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Serena Williams On Sibling Rivalry, Apologies

Illustration for article titled Serena Williams On Sibling Rivalry, Apologies

Say what you will about Serena's supposed temper, but the relationship between the Williams sisters sounds pretty sweet.

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In a new interview with NPR, Serena talks about her book, On the Line, which documents her life in tennis, including her on-court relationship with Venus. Serena is close to her older sister, but she says she always felt like the underdog:

Venus was the big star. When we were growing up, it was a lot about Venus—it needed to be about Venus, because she was an incredible player. And that actually, being the little sister, the one that wasn't as strong, wasn't as good yet, gave me encouragement and the fight I have in my game.

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While most of us can remember competing against our siblings at some point, being constantly pitted against your sister seems like it could lead to a truly fraught relationship. Not so for the Williams. Serena says she once told Venus that "we'll be sisters later." On the court, they are rivals, but after the game is over they go right back to normal. Serena explains:

In the book I talk about how difficult it was to be there. First of all, I didn't believe I could, and second of all, I was playing my sister. I had to come up with something new, that, right now, we're competitors, but the moment we shake hands and we're done with this match, we're sisters. I'm always happy for Venus, and she's always happy for me.

Serena also talks about an incident early in her career, when she was playing in a tournament at Indian Wells, and her sister was forced to drop out because of an injury. Serena says the angry fans booed and shouted racial epithets. "I was crying in my towel at the changeover. I would cry, and I knew that I had to go on," she recalls. "But I got strength from a lot of the situations like Althea Gibson, who ended up having to sleep in her car because of the color of her skin...And I thought 'wow, this is nothing compared to what they went through,' and I was able to draw strength from that to finish the match."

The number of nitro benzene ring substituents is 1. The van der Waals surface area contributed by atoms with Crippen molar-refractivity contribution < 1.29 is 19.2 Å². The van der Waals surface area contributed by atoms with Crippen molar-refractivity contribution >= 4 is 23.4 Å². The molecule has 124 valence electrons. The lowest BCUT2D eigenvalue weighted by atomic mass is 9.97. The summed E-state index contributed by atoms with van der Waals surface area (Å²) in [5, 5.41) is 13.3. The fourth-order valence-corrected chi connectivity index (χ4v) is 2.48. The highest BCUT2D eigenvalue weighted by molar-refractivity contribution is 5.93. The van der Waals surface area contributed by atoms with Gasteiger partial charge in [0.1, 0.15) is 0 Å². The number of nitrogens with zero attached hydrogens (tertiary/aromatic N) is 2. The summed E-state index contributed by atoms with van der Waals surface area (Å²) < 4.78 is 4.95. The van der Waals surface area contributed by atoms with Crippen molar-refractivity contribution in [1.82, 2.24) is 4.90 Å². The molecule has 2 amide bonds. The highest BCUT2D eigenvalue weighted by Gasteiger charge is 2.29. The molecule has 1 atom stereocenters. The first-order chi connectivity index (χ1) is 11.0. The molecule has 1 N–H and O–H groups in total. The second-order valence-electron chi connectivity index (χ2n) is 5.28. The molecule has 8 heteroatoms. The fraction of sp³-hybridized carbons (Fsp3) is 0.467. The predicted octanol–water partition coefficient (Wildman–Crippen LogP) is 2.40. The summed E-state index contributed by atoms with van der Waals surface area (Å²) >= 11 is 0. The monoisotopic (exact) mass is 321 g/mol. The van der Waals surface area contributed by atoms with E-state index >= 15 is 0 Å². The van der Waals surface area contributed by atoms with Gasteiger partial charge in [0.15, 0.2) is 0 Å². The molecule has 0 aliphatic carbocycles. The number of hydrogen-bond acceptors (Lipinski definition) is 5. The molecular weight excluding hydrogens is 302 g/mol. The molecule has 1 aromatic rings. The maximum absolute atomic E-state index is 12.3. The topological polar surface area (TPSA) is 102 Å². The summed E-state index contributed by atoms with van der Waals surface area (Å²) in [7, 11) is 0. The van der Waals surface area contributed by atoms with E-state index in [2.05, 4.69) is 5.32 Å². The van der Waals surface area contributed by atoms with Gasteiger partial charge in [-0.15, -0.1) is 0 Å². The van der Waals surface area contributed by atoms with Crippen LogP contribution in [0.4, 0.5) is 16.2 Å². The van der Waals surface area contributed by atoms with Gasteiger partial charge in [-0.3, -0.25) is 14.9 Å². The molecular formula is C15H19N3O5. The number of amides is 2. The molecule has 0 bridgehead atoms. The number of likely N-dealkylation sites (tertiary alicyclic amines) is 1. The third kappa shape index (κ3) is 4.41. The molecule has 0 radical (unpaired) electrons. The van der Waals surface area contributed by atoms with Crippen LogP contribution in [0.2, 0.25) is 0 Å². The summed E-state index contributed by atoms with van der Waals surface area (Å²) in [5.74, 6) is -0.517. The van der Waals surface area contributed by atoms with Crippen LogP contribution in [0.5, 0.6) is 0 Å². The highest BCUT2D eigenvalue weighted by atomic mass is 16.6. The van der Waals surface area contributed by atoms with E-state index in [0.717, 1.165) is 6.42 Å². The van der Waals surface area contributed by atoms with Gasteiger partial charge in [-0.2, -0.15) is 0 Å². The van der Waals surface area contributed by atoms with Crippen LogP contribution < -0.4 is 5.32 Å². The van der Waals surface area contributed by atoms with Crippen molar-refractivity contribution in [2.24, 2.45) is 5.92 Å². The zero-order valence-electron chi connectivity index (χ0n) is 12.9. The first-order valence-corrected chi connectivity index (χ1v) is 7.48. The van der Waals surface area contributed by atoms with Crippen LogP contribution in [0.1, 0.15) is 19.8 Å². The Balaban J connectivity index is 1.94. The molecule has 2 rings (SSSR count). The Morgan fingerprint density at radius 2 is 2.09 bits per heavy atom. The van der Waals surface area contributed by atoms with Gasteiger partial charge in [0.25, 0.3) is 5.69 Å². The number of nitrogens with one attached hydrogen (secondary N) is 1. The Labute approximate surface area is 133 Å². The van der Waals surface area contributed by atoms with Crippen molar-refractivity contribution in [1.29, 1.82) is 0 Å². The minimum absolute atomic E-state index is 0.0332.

Serena does mention the recent incident at the U.S. Open, where she threatened a lineman. She offers a weak—but probably honest—explanation for her actions, but she continues to assert that the lineman's call was at fault. When asked "Why do you think that happened?," Serena responds: "A lot of things factored into it... This is a case where I may, not may, I definitely wore my emotions a little too far on my sleeve—on a bad call." She adds, "Just so you know, this is not the first time this happened in tennis, and I definitely think one moment doesn't make your career or define you as a person."

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Serena Williams Puts Her Life Story Into 'On The Line' [NPR]

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DISCUSSION

theroo
Rooo sez BISH PLZ

Serena apologized twice at her post-doubles championship press conference and was fined $10K.

Roger was fined $1500 for swearing at the chair umpire during his championship final, but never apologized.

(Also, his "outburst" was not brought up again — particularly in light of his assisting the Swiss team in sweeping to victory over the Italian team in the Davis Cup this weekend.)

Jimmy Connors was not fined for his 5-minute rant at the chair umpire in the 1991 USO the weekend of his 40th birthday.

So hopefully we can all get over it now and celebrate the sisters' relationship and their great tennis (although more core work may be in order if they want to beat Kim Clijsters again now that she's back on the pro tour).